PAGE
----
Meta-Analysis of Epidural Corticosteroid Injections for Sciatica

Summary and Comment |
December 13, 2012

Meta-Analysis of Epidural Corticosteroid Injections for Sciatica

  1. Jamaluddin Moloo, MD, MPH

No long-term benefit was found for leg pain, disability, or back pain.

  1. Jamaluddin Moloo, MD, MPH

Published data and guidelines are mixed about whether epidural steroid injections benefit patients with sciatica. Researchers performed a meta-analysis of 23 randomized trials (>2000 patients) in which steroid injections were compared with placebo injections. The placebo arms included injection of inert substances (such as saline) or short-acting anesthetics. Both acute and chronic cases were included in the trials; patients with histories of surgery or potential spinal canal stenosis were excluded. Short- (>2 weeks but ≤3 months) and long-term (>12 months) efficacy was measured on a scale from 0 to 100 points (difference of 10–30 points is clinically significant).

Epidural steroid injections were associated with less short-term leg pain (mean difference, –6.2 points) and disability (mean difference, –3.1 points) but not with less back pain relative to placebo. In the long term, no significant differences were found in leg pain, disability, or back pain.


This meta-analysis of trials of epidural steroid injections for sciatica showed a small, clinically insignificant benefit in the short term (leg pain and disability) but failed to identify benefit beyond 12 months. The finding supports using conservative measures and avoiding epidural steroid injections in patients with sciatica.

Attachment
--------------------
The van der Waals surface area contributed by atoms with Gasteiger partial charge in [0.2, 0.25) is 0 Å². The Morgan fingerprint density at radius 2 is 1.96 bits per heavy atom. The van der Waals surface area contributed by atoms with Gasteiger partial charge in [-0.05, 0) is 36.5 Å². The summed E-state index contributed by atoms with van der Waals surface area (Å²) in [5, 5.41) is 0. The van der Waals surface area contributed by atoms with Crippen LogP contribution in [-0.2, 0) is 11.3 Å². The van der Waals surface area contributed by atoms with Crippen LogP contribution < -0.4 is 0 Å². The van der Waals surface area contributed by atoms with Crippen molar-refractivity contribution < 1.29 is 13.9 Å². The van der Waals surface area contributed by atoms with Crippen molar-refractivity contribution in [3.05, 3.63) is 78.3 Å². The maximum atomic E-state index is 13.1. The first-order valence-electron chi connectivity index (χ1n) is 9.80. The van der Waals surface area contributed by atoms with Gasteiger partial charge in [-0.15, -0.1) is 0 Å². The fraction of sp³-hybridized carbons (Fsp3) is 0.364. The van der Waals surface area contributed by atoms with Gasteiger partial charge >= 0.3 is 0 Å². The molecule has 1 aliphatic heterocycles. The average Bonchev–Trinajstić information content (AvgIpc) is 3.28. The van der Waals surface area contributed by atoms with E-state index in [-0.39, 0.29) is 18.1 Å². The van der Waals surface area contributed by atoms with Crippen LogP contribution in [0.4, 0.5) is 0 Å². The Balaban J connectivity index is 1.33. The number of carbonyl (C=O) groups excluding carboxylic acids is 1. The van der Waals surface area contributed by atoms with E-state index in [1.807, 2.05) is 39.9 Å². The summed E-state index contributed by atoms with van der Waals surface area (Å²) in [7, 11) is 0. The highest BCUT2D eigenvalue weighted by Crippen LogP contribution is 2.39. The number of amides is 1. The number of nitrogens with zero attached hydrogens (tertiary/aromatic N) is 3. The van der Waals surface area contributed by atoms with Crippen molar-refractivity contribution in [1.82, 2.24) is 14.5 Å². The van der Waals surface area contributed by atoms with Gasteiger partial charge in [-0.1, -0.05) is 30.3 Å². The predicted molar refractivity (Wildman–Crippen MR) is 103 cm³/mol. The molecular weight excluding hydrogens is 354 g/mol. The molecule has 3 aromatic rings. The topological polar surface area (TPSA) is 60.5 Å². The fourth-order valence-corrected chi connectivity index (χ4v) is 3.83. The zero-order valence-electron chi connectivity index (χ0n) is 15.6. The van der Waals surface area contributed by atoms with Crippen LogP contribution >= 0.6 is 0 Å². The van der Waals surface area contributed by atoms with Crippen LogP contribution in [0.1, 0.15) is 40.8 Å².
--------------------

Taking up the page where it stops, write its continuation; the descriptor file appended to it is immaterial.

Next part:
Reader Comments (3)

Thomas M. Ewald, M.D. Physician, Family Medicine/General Practice, clinic

I doubt if the studies included epidurals via the caudal route, as most docs are only trained in the lumbar route,which only covers one spinal level. I have had reasonably good success with them over 25 years. By using more volume, along with steroid and anesthetic, the injection covers 3 spinal levels instead of just one. They are very useful for the old folks who can't tolerate surgery. They usually give 3-12 months relief. I believe the caudal route has not been studied, and is superior to the routes that have been studied. We should not give up on helping the elderly with stenosis.

Carl Wyne Physician, Internal Medicine, medical director insurance company

The requirement for epidural steroid injections before approving surgery does provide a three month window for the patient to improve without surgery.

MV Anderson

I have been preaching this for five years. I had one patient come in that had 36 injections in 36 months. This has become a plight on medicine.

Competing interests: None declared

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